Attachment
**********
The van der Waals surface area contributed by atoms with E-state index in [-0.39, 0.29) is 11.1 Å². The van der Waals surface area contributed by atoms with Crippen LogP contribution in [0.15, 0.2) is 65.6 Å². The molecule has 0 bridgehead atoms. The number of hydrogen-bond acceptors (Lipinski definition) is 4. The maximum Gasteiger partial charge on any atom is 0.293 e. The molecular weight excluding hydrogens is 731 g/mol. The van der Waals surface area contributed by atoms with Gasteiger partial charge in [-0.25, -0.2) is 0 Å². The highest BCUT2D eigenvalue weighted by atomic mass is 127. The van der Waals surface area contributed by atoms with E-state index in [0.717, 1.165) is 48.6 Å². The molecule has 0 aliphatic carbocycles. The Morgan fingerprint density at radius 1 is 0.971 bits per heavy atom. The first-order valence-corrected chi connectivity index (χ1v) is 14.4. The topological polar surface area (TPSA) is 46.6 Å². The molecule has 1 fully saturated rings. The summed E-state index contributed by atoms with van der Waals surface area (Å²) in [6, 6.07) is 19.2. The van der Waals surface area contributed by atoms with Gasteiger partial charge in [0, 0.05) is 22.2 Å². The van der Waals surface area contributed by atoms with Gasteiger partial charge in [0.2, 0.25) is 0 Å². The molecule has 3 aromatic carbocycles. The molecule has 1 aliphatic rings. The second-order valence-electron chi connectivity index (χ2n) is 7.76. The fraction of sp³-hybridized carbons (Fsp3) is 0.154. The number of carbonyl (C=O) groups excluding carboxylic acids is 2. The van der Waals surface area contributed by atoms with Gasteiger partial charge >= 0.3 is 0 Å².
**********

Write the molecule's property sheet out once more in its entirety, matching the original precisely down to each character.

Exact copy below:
The van der Waals surface area contributed by atoms with E-state index in [-0.39, 0.29) is 11.1 Å². The van der Waals surface area contributed by atoms with Crippen LogP contribution in [0.15, 0.2) is 65.6 Å². The molecule has 0 bridgehead atoms. The number of hydrogen-bond acceptors (Lipinski definition) is 4. The maximum Gasteiger partial charge on any atom is 0.293 e. The molecular weight excluding hydrogens is 731 g/mol. The van der Waals surface area contributed by atoms with Gasteiger partial charge in [-0.25, -0.2) is 0 Å². The highest BCUT2D eigenvalue weighted by atomic mass is 127. The van der Waals surface area contributed by atoms with E-state index in [0.717, 1.165) is 48.6 Å². The molecule has 0 aliphatic carbocycles. The Morgan fingerprint density at radius 1 is 0.971 bits per heavy atom. The first-order valence-corrected chi connectivity index (χ1v) is 14.4. The topological polar surface area (TPSA) is 46.6 Å². The molecule has 1 fully saturated rings. The summed E-state index contributed by atoms with van der Waals surface area (Å²) in [6, 6.07) is 19.2. The van der Waals surface area contributed by atoms with Gasteiger partial charge in [0, 0.05) is 22.2 Å². The van der Waals surface area contributed by atoms with Gasteiger partial charge in [0.2, 0.25) is 0 Å². The molecule has 3 aromatic carbocycles. The molecule has 1 aliphatic rings. The second-order valence-electron chi connectivity index (χ2n) is 7.76. The fraction of sp³-hybridized carbons (Fsp3) is 0.154. The number of carbonyl (C=O) groups excluding carboxylic acids is 2. The van der Waals surface area contributed by atoms with Gasteiger partial charge >= 0.3 is 0 Å².